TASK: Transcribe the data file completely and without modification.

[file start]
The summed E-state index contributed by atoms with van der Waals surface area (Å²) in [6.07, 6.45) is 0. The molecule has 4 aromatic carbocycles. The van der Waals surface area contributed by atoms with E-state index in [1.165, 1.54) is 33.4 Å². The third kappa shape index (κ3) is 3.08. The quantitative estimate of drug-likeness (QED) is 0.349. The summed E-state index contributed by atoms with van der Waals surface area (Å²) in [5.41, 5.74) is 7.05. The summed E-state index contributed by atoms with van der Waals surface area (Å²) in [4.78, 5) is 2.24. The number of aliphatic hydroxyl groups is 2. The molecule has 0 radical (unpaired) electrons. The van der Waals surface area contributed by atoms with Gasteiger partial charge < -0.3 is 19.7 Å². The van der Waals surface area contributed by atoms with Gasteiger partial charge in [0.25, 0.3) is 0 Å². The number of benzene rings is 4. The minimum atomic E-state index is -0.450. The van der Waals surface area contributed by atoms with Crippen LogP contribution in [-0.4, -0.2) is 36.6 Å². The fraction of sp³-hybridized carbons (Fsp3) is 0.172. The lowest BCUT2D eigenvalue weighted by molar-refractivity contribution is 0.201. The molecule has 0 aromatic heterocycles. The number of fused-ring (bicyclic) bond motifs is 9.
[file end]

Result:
The summed E-state index contributed by atoms with van der Waals surface area (Å²) in [6.07, 6.45) is 0. The molecule has 4 aromatic carbocycles. The van der Waals surface area contributed by atoms with E-state index in [1.165, 1.54) is 33.4 Å². The third kappa shape index (κ3) is 3.08. The quantitative estimate of drug-likeness (QED) is 0.349. The summed E-state index contributed by atoms with van der Waals surface area (Å²) in [5.41, 5.74) is 7.05. The summed E-state index contributed by atoms with van der Waals surface area (Å²) in [4.78, 5) is 2.24. The number of aliphatic hydroxyl groups is 2. The molecule has 0 radical (unpaired) electrons. The van der Waals surface area contributed by atoms with Gasteiger partial charge < -0.3 is 19.7 Å². The van der Waals surface area contributed by atoms with Gasteiger partial charge in [0.25, 0.3) is 0 Å². The number of benzene rings is 4. The minimum atomic E-state index is -0.450. The van der Waals surface area contributed by atoms with Crippen LogP contribution in [-0.4, -0.2) is 36.6 Å². The fraction of sp³-hybridized carbons (Fsp3) is 0.172. The lowest BCUT2D eigenvalue weighted by molar-refractivity contribution is 0.201. The molecule has 0 aromatic heterocycles. The number of fused-ring (bicyclic) bond motifs is 9.